So what is our lesson on giving from this passage? Does it matter what you give? Of course it does. The ministry of this church needs gifts to be effective. Jesus is not saying that giving doesn’t matter. Quite the opposite, giving can and does make a difference in our communities.
Consider this quotation: “Wealth is not chiefly the product of the individual, but largely the joint product of the community.” Walk onto the campus of any business school in the country, and ask some MBA students to identify who said this quotation. Many of them will assume some communist wrote those words. It was not a communist at all, but a true champion of capitalism: Andrew Carnegie. His company, now U.S. Steel, was once the bluest of blue-chip corporations.
Now this is what is striking and why I mention Carnegie’s generosity. Carnegie resolutely rejected Christianity but still was generous in helping others. How do we, who are commended by our Lord to give generously out of gratitude to God, do in our generosity? Think about that for a moment.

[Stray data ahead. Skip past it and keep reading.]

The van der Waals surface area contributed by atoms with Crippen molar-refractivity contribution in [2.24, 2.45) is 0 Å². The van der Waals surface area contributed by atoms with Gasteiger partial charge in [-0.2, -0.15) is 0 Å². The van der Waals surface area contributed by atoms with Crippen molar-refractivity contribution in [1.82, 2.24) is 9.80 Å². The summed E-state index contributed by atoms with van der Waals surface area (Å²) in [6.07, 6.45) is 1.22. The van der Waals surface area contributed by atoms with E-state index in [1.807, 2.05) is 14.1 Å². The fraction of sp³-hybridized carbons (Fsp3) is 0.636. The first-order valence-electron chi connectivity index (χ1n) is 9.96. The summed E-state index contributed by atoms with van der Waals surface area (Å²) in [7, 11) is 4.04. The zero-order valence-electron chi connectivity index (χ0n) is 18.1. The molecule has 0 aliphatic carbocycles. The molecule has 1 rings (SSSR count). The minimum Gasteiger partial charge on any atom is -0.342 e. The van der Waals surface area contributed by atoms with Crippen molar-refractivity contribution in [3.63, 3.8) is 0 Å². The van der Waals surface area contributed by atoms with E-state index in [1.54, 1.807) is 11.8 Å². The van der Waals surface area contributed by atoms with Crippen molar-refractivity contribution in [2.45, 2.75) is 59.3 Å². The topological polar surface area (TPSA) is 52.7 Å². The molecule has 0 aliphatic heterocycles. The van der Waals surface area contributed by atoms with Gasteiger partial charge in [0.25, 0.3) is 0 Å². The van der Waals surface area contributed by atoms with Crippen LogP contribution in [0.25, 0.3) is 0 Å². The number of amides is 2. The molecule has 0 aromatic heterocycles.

So what are some things that can guide our Jesus commended generous giving? We must give sacrificially acknowledging that we are giving what belongs to God. What we have are gifts from God that aren’t really ours to keep but rather to use. So when we give we are really giving what belongs to God and that should shape our attitude. We need money to live on and so we must be wise but don’t forget that it belongs to God. And so that is the first important thing to remember.
But more than the financial aspect, we must remember that we, like the poor widow, must give ourselves even if it is not all our money. Our time belongs to God and we need to think of that as we look at how we spend the time God gives to us each and every day. Our very lives belong to God and we must consider if we are living our lives in a way that God loves and desires and in a way that honors our Lord.
Finally the real issue is one of trust; do we trust that God will provide for us? We need to give because God, in his amazing mercy, has been so generous and gracious to us. We give sacrificially because God sacrificed his one and only Son for us. Do we trust that the One who gave us everything in Jesus will not also give us what we need to live in our lives on earth now?